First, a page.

You’ve Got a Friend in Me

Anna Marie Magyar Leadership, Personal Development, Resources 0 Comments

“Show me your friends, and I’ll show you your future.” -Pastor Peter Haas

Genesis chapter one is known as the creation story. For 31 verses, the Master Artist carefully designs every little detail from the veins in the leaves, to the color of the birds’ wings, to the movement of the sea. Each thing the Creator forms He saw that it “was very good” (Genesis 1:31, ESV).

In Genesis 2, the Artist grabs His cold brew, preparing to truly show off with His most fascinating production yet. In one breath, He wows all of creation with the formation of man. Again, we witness another good design.

It’s in verse 18 that the Lord speaks what we have not heard Him say as of yet, “It is not good…” What, we ask, in all that You have created cannot be good? He continues “…that man should be alone; I will make a helper fit for him” (Genesis 2:18, ESV).

When man first steps on the scene of the creation story, God demonstrates the need for him to have someone by his side — a helper. Other words for helper include: backup, right-hand man/woman, and friend. God did not just provide Adam with any random person to keep him company. Rather, He created Eve, a “helper fit for him” (Genesis 2:20b, ESV).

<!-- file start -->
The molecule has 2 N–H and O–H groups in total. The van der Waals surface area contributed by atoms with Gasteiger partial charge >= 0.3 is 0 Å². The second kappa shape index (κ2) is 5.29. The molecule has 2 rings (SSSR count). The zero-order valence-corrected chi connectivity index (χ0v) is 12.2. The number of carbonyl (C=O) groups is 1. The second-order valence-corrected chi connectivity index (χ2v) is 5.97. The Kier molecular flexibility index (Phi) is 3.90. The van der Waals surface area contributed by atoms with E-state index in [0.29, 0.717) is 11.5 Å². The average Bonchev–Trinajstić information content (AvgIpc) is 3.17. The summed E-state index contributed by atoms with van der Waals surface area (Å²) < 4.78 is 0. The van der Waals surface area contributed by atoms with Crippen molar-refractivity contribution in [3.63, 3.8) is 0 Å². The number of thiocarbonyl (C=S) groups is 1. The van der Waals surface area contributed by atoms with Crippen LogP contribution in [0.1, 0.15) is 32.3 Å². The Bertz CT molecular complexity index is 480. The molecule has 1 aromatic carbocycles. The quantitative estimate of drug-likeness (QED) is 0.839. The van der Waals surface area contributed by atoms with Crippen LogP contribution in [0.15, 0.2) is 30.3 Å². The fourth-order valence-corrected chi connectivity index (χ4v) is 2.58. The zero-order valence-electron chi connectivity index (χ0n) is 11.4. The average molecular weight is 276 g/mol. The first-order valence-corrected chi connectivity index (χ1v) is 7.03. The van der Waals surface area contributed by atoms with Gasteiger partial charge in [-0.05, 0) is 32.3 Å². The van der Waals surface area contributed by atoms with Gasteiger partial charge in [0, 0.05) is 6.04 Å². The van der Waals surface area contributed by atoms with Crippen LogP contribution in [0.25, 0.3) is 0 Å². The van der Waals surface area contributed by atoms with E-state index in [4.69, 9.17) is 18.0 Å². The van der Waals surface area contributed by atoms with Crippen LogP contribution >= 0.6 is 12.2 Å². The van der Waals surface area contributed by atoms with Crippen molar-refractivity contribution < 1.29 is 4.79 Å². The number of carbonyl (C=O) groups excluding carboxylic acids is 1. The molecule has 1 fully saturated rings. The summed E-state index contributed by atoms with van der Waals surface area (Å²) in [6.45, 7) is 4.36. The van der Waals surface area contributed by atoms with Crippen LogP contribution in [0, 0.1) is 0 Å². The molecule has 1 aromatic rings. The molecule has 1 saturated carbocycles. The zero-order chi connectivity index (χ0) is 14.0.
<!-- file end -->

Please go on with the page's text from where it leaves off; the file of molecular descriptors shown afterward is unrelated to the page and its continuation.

We cannot read Genesis 2 and walk away thinking that God does not care about who we surround ourselves with, or ignore the importance in having the right people in our inner circle. Jesus modeled this for us very well. Although He spent time and built relationships with 12 disciples, it was Peter, James and John that Jesus chose to include within His inner circle. It was these three who witnessed the miracle of raising Jairus’ Daughter (Mark 5:37). It was to only these men that Jesus revealed the fullness of His identity to (Mark 9:2-7); and when Jesus was overcome with the distress of His upcoming arrest and the cross, it was these three Jesus chose to be fully vulnerable with (Mark 14:33 & 34).